Welcome to our new series, Node Notes, where we’re spotlighting topics from our bi-weekly research piece, The Node Ahead. If you want to read the full piece, you can check out our blog or sign up to receive The Node Ahead straight to your inbox. This edition of Node Notes is an excerpt from Node Ahead 40.
Some stablecoin background
Stablecoins are blockchain-based digital assets that are designed to maintain a constant price. Stablecoins have several of the same advantages as other cryptoassets, such as being open, global, and accessible to anyone on the internet without the need for a bank account. For most people, fast processing and low transaction fees make stablecoins a good choice for sending money across borders without having to pay exchange fees. For e-commerce, stablecoins offer the ability for merchants to accept payments without paying the 3% fee that credit card companies charge on every transaction. And for people living in countries experiencing hyperinflation, stablecoins can preserve their wealth and provide better property rights protection through self-custody. As a result, stablecoins have become an integral component of the digital asset space in recent years, acting as a primary rail through which fiat enters and exits the market.
The two biggest stablecoins in the market today are USDC which is issued by American-based Circle (hence the “C” at the end), and Tether (USDT), which is managed by Hong Kong-based iFinex. Why someone would use USDC vs. USDT is a matter of availability, liquidity, and perceived trust. Without getting into details, let’s just say Tether has a checkered history and is not necessarily known for its transparency regarding the collateralization of USDT. On average, USDT is more popular in Asia, while USDC is more popular in North America.
The most common way for stablecoins to remain stable in price is to be backed by collateral, and the most common collateral used is the dollar. Both USDT and USDC are backed by dollars (hence the “USD” in both names). When someone converts fiat to stablecoins, dollars are deposited into a bank, after which the stablecoin is issued with a 1:1 ratio against those dollars. When a person wants to convert their stablecoin back to dollars, that stablecoin is destroyed, and USD is issued back to that user.
Why the U.S. could benefit from stablecoin adoption
From a global strategic point of view, it could benefit the US to embrace dollar-backed stablecoins. As we just mentioned, all the largest stablecoins are denominated in USD meaning stablecoin issuers hold their reserves in dollars and short-term U.S. Treasuries (more on this in a minute). Most of the collateral in smart contracts and DeFi is now dollar based stablecoins, and as a result, there is more value settled in stablecoins than bitcoin or ether. Crypto essentially gives anyone in the world access to dollar-based financial services through the use of stablecoins, even if they can’t access dollars through their local financial system. Places with the highest inflation are precisely the regions that benefit the most from a stable currency which is why we see the highest adoption of crypto and stablecoins in emerging markets. The bottom line is crypto is a vector for proliferating the use of the dollar globally. This both increases demand for USD and makes dollars more accessible to buyers across the globe. The adoption of dollar-based stablecoins around the world gives the U.S. an opportunity to further entrench the dollar as the world reserve currency at precisely the time when other countries are actively exploring other currencies to transact in.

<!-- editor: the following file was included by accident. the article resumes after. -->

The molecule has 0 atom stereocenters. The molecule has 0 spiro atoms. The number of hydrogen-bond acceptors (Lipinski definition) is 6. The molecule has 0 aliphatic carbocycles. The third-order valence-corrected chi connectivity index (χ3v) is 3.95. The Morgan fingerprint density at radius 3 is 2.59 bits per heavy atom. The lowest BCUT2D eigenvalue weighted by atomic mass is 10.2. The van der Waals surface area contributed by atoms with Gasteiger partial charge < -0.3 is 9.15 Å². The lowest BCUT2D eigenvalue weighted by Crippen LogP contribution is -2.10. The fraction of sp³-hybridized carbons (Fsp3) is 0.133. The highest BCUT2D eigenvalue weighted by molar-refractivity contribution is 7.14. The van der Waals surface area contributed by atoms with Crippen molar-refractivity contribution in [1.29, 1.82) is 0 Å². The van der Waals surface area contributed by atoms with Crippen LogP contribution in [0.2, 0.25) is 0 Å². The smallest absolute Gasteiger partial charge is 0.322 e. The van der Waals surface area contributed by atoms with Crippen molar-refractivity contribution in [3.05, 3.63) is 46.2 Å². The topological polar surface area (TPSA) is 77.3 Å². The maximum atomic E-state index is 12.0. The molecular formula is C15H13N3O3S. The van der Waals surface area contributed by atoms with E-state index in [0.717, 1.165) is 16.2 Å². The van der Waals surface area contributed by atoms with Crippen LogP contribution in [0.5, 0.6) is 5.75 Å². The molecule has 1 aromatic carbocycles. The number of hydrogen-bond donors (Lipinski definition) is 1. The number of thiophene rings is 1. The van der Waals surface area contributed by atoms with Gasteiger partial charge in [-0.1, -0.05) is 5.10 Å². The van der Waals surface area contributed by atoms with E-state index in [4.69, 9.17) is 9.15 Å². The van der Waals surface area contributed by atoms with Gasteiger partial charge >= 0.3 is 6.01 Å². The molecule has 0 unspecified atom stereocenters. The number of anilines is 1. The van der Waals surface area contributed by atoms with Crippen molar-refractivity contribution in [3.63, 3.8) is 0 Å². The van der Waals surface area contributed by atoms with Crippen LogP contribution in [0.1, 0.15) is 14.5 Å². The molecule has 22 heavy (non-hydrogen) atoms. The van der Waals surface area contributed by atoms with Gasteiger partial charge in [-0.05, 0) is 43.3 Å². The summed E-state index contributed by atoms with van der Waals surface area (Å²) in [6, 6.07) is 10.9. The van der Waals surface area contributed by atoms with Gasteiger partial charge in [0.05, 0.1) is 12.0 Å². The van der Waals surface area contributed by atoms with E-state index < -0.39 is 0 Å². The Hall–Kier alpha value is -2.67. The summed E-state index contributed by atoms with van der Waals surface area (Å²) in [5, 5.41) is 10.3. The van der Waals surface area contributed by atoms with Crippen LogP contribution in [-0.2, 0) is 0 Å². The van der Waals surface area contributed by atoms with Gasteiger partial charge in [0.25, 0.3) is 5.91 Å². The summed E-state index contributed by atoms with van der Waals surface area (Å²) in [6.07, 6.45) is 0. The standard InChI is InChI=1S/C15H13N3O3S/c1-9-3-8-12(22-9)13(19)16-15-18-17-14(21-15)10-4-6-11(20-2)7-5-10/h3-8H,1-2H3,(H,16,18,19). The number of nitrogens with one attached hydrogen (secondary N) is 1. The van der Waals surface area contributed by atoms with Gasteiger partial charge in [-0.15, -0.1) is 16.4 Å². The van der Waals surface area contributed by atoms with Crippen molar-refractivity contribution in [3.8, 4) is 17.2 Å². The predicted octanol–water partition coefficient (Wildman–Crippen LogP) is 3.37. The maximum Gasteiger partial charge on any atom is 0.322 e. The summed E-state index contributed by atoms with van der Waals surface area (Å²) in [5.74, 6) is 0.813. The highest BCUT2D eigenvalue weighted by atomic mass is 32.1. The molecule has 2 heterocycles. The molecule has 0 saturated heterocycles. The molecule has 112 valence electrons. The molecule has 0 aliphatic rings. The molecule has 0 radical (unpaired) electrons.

But it’s not just demand for dollars, stablecoins also increase the demand for US treasuries. The way stablecoin issuers make money is that they take in dollars, issue stablecoins, and then take a portion of those dollars and buy short-term US treasuries. Those treasuries pay out an interest rate which the stablecoin issuer profits from. This is important because, over the last 20 years, the amount of US treasuries that foreign nations hold has grown to nearly a quarter of all US debt. Stablecoins, which purchase US treasuries as a portion of the collateral they hold, could help diversify that ownership of US debt (ideally to more US-based companies such as Circle or US banks). Furthermore, embracing stablecoins would also allow the US to set requirements around USD reserves and transparency, mitigating consumer protection risks and national security risks at the same time.
Stablecoins could also solve some current problems for central banks. For one, the rise in interest rates by the Fed, which is causing problems for many banks’ balance sheets, should be good for stablecoins. When stablecoin issuers take in dollars and buy short term US treasuries, they keep all of the interest income themselves and pass none of it on to token holders. As a result, rising interest rates are pure profit for stablecoin issuers who do not have the same infrastructure costs that banks do. More importantly, due to deficit spending, the Treasury’s financing needs remain quite large. The Treasury finances its deficit spending by issuing debt, but several of the largest buyers of US debt have been pulling back from investing in treasuries in recent years. The Federal Reserve, which is the largest owner of treasury bonds, has been reducing its portfolio through Quantitative Tightening. In short, Treasury bond liquidity is deteriorating. Stablecoin issuers could possibly provide the Treasury a brand new, persistent buyer of US Treasuries precisely when it is needed most.